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Featured Chilean Plant: Yareta

You’re hiking far into the Andes mountain range, high above the sea.  For miles upon miles, all you see is sky, sand, and rocks— wait…except for that lime green amorphous mass right there.  Are you seeing this right? You sure are.  It’s not Oobleck or alien slime, but a plant with clever adaptations, Yareta.

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Yareta (Azorella compacta) is a plant native to South America, present at altitudes between 10,000 and 15,000 ft above sea level.  It’s in the family Apiaceae, same as many familiar plants such as carrots, celery, and parsley.  In contrast to how it may appear, Yareta is an incredibly firm, dense plant with a woody structure covered in many small waxy leaves.

Its foreign appearance is due to the plant’s adaptations to surviving a fairly inhospitable environment where it must endure drought and regular bouts of cold temperatures.  It grows incredibly slowly, at a rate of 1.5 cm in any direction a year to conserve resources needed to produce biomass, and grows dense to conserve the plant’s internal heat and moisture.  The waxy cuticle on the leaves also ensure less water transpires from the plant.  Botanists theorize that Yareta limits itself to several feet in height because it’s slightly warmer clinging close to the ground.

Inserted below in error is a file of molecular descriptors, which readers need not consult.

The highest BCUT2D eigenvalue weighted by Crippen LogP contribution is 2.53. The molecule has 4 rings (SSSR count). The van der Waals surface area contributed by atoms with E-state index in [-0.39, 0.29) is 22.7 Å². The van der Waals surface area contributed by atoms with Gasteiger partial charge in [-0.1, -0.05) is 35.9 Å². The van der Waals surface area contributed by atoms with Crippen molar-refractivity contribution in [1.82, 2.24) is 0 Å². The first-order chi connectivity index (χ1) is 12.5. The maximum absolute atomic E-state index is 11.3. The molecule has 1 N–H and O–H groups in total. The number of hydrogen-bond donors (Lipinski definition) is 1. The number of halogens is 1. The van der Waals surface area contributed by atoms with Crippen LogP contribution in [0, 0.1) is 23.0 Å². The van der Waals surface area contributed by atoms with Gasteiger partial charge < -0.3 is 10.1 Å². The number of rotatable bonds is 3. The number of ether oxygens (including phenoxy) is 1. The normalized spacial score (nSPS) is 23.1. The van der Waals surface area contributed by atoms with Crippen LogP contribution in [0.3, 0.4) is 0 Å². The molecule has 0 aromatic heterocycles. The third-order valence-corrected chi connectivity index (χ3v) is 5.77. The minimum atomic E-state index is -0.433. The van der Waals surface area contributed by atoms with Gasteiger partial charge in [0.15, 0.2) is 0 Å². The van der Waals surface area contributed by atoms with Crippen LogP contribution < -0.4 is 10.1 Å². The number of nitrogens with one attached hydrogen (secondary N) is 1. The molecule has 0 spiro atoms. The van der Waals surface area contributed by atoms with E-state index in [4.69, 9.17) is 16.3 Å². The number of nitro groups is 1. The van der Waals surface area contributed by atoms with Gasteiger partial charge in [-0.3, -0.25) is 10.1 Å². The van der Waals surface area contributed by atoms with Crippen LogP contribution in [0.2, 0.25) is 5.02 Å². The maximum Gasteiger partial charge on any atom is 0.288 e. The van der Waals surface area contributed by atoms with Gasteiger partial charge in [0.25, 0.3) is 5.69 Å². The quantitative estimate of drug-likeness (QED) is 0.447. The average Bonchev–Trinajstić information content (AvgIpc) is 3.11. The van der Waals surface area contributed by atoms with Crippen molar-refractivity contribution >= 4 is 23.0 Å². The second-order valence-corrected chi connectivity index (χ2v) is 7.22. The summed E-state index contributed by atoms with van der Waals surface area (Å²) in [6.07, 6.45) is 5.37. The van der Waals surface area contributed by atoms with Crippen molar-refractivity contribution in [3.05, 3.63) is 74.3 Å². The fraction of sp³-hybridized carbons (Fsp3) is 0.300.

Pretty crazy, isn’t it? It’s amazing what forms plants can take to survive.

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